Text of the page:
Mission Control Center
Astronauts will fire the Space Shuttle Endeavour’s large orbital maneuvering thrusters twice today as they make their way toward the International Space Station, where three fellow space travelers await their Saturday arrival.
Currently flying approximately 8,000 statute miles (12,875 kilometers) behind and below the ISS, Endeavour’s crew will spend much of today preparing for Saturday afternoon’s docking with the station.
Commander Brent Jett, Pilot Mike Bloomfield and Mission Specialists Joe Tanner, Marc Garneau and Carlos Noriega will begin checking out the systems they will use to deliver the station’s first set of U.S. solar arrays. They will check out the Shuttle’s robotic arm and space vision system to ensure they are working properly, and inspect the spacesuits and tools that Tanner and Noriega will use over the course of three scheduled space walks.
Jett and Bloomfield will execute rendezvous burns about 12:41 p.m., and 9:15 p.m. to bring Endeavour into the proper alignment with the ISS and close the gap between the two spacecraft, still half a world away from each other. The first burn went flawlessly a little before 1 a.m. Friday.
Aboard the space station, Commander Bill Shepherd, Pilot Yuri Gidzenko and Flight Engineer Sergei Krikalev continued preparations for the arrival of Endeavour’s crew, undocking a Progress supply ship from the Zarya module to make room for Endeavour at a nearby Unity module docking port. The supply ship – now full of refuse and packing materials from the crew’s first month on orbit – was undocked at 10:20 a.m. CST and moved to a parking orbit some 2,500 kilometers (1,554 miles) away. Over the next several weeks, Mission managers will be discussing whether or not to redock the Progress to the ISS late in December.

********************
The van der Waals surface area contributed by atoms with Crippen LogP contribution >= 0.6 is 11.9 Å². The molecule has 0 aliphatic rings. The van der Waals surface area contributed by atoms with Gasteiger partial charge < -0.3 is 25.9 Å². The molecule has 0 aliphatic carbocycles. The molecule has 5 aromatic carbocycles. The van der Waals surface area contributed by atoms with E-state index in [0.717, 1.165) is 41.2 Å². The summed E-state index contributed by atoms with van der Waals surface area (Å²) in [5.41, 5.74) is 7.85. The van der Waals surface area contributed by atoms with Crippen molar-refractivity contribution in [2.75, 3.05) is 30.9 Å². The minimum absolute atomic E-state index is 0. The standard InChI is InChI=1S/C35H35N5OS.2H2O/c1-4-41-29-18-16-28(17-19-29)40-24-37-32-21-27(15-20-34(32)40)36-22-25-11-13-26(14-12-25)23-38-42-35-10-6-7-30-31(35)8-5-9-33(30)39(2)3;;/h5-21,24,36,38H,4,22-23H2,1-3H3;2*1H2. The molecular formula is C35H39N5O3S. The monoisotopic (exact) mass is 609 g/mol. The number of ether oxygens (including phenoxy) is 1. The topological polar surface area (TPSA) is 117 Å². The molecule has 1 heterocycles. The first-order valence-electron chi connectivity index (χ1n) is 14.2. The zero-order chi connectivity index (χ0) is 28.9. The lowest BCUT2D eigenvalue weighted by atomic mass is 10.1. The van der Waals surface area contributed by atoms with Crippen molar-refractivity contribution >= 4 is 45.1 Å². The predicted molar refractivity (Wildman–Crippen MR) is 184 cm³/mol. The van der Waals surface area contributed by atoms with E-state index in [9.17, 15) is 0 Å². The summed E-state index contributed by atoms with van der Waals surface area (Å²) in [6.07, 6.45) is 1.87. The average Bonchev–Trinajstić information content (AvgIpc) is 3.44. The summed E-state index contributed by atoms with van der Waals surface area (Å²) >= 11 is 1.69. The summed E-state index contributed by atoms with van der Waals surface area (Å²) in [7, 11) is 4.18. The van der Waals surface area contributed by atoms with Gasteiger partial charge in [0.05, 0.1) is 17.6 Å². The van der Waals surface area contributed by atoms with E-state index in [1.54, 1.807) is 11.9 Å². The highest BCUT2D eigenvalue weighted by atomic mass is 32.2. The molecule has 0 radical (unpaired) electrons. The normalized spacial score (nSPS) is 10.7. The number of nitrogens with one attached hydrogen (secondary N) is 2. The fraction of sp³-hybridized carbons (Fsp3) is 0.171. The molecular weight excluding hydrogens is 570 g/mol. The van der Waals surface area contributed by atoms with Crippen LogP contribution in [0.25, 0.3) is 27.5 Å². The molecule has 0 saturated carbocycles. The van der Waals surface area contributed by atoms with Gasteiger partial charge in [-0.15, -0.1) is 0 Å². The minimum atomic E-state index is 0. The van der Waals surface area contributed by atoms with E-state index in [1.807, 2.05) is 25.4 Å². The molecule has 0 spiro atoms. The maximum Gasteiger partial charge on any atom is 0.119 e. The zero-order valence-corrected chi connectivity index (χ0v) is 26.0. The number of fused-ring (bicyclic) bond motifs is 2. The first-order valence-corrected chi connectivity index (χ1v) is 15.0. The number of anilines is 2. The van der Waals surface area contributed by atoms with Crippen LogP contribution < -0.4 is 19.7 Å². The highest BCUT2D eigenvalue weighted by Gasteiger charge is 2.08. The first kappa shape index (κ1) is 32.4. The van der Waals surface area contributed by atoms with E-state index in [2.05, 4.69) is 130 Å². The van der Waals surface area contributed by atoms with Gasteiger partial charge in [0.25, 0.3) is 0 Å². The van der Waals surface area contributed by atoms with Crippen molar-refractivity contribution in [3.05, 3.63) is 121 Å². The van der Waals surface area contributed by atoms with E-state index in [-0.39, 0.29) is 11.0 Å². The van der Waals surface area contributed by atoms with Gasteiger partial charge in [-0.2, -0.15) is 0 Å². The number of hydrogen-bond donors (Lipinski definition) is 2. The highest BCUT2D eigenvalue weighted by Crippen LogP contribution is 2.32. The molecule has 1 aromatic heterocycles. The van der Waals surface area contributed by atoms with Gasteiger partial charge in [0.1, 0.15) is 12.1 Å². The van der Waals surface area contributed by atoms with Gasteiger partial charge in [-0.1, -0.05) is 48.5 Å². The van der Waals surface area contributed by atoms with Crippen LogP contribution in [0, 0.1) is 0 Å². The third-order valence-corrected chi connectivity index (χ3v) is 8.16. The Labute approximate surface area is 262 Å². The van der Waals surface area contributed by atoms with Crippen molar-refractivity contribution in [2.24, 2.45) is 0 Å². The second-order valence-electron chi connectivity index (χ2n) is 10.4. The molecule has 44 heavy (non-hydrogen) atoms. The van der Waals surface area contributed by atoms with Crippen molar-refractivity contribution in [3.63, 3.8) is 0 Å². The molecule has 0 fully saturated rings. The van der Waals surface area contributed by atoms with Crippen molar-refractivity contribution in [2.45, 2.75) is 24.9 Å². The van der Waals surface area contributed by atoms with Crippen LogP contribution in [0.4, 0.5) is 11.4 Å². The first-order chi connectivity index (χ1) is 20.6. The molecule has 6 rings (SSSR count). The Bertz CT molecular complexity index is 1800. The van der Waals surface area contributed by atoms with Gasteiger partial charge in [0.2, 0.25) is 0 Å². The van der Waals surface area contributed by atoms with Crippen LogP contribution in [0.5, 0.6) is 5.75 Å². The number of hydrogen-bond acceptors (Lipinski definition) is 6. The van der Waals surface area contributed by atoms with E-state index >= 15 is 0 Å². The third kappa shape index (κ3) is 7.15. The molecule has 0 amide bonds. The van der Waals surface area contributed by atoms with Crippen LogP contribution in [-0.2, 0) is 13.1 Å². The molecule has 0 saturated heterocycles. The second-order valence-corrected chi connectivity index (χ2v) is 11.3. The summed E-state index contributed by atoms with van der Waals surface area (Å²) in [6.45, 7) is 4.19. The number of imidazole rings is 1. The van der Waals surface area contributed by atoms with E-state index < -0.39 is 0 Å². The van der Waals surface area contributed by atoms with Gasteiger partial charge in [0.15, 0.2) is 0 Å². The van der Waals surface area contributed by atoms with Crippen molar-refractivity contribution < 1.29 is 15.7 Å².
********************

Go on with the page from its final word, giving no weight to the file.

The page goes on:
Endeavour’s docking with the station remains on schedule for 2 p.m. CST Saturday. After Garneau and Bloomfield use the Shuttle’s robot arm to attach the new solar arrays to the connecting framework delivered on STS-92, Noriega and Tanner will conduct three space walks making connections and helping activate the new sun-tracking, power generating panels of the 90-foot tall, 240-foot wide solar array structure.
The crew’s first full day in orbit began with a wake-up call from Mission Control at 10:06 a.m. Friday to the sounds of “Stardust” by Willie Nelson, played for Canadian Space Agency astronaut Garneau. The next mission status report will be issued at 10 p.m. Friday or sooner if events warrant.
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